Patient safety initiatives are increasingly directed at improving both the individual and collective skills of teams of health care professionals. The Institute of Medicine estimates that poor communication among health care professionals is a major source of those errors. In an effort to increase patient safety, several centers around the country are using simulators to train physicians to more effectively care for patients.

The Wood and Clinical Simulation Centers at Washington University School of Medicine have been the recipients of several grants funded by the federal Agency for Healthcare Research and Quality (AHRQ) of the Department of Health and Human Services — that hopes to improve patient safety by designing more effective training and assessment strategies using simulation. This simulation-based research is used to establish practice and competence standards for physician skills that are directly applicable to patient care.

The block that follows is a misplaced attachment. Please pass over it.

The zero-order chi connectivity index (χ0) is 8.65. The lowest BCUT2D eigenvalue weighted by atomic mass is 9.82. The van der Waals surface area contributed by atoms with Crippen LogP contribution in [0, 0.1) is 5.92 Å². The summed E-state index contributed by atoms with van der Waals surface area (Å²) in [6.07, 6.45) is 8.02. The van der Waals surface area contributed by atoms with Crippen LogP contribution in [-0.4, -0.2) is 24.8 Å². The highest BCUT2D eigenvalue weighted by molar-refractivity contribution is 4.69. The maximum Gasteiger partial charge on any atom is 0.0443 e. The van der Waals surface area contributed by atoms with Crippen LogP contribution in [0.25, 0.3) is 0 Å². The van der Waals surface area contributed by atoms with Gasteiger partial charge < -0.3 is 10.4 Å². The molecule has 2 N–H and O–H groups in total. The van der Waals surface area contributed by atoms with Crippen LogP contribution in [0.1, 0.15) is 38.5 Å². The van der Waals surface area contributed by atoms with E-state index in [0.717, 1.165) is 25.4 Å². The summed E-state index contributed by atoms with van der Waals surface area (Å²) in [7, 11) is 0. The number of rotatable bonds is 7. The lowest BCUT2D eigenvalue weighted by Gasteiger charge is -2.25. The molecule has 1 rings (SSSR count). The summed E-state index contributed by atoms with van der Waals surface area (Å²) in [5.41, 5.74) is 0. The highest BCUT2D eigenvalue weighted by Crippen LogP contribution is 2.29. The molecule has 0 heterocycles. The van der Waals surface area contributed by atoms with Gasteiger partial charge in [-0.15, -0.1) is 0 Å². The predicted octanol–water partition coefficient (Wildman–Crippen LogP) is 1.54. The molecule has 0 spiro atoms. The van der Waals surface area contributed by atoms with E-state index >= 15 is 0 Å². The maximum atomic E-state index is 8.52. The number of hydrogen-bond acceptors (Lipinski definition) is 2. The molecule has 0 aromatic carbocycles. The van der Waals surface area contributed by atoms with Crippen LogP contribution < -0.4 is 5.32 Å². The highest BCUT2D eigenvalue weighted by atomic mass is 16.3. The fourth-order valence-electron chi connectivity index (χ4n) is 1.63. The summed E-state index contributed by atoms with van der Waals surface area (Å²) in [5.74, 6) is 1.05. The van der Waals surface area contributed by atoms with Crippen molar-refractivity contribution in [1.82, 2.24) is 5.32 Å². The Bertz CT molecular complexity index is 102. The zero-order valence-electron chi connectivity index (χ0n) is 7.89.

These grant projects included:

  • Acute Care Management Skills: An Assessment Program for Graduate Physicians
  • Teamwork, Communication and Decision-Making: As Assessment Program Using Simulation
  • Critical Care Skills: Simulation to Assess Decision-Making Skills

The goal of the research is to gain insight into the common causes of communication failures, and ultimately to bring significant changes to the practice of medicine that will improve patient safety.

David Murray, MD, the Carol B. and Jerome T. Loeb Professor of Medicine, and his colleagues have been using simulators to help assess and improve physician competence for more than 20 years.

Other research areas

Murray and other faculty members in the School of Medicine’s simulation programs have published a number of scientific articles on topics such as setting standards for mannequin-based acute-care scenarios and whether an inventory of simulated intra-operative scenarios provides a reliable measure of anesthesia residents’ and anesthesiologists’ skill.